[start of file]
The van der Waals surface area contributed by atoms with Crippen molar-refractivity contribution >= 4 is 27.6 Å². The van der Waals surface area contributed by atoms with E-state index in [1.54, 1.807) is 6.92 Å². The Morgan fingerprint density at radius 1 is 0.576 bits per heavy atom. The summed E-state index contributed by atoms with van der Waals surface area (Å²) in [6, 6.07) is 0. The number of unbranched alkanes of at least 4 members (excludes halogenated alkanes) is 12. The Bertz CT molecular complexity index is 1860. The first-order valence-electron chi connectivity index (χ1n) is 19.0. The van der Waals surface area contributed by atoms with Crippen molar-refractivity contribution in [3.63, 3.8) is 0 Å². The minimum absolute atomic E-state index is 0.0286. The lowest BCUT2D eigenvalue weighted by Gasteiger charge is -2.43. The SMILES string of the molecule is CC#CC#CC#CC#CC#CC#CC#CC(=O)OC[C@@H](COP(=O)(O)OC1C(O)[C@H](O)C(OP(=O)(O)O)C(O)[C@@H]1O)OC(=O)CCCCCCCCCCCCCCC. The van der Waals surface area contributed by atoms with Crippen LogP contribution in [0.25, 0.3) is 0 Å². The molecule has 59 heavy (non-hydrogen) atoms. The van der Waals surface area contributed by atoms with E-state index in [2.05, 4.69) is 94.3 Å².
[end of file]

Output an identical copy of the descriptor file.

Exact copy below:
The van der Waals surface area contributed by atoms with Crippen molar-refractivity contribution >= 4 is 27.6 Å². The van der Waals surface area contributed by atoms with E-state index in [1.54, 1.807) is 6.92 Å². The Morgan fingerprint density at radius 1 is 0.576 bits per heavy atom. The summed E-state index contributed by atoms with van der Waals surface area (Å²) in [6, 6.07) is 0. The number of unbranched alkanes of at least 4 members (excludes halogenated alkanes) is 12. The Bertz CT molecular complexity index is 1860. The first-order valence-electron chi connectivity index (χ1n) is 19.0. The van der Waals surface area contributed by atoms with Crippen molar-refractivity contribution in [3.63, 3.8) is 0 Å². The minimum absolute atomic E-state index is 0.0286. The lowest BCUT2D eigenvalue weighted by Gasteiger charge is -2.43. The SMILES string of the molecule is CC#CC#CC#CC#CC#CC#CC#CC(=O)OC[C@@H](COP(=O)(O)OC1C(O)[C@H](O)C(OP(=O)(O)O)C(O)[C@@H]1O)OC(=O)CCCCCCCCCCCCCCC. The van der Waals surface area contributed by atoms with Crippen LogP contribution in [0.25, 0.3) is 0 Å². The molecule has 59 heavy (non-hydrogen) atoms. The van der Waals surface area contributed by atoms with E-state index in [2.05, 4.69) is 94.3 Å².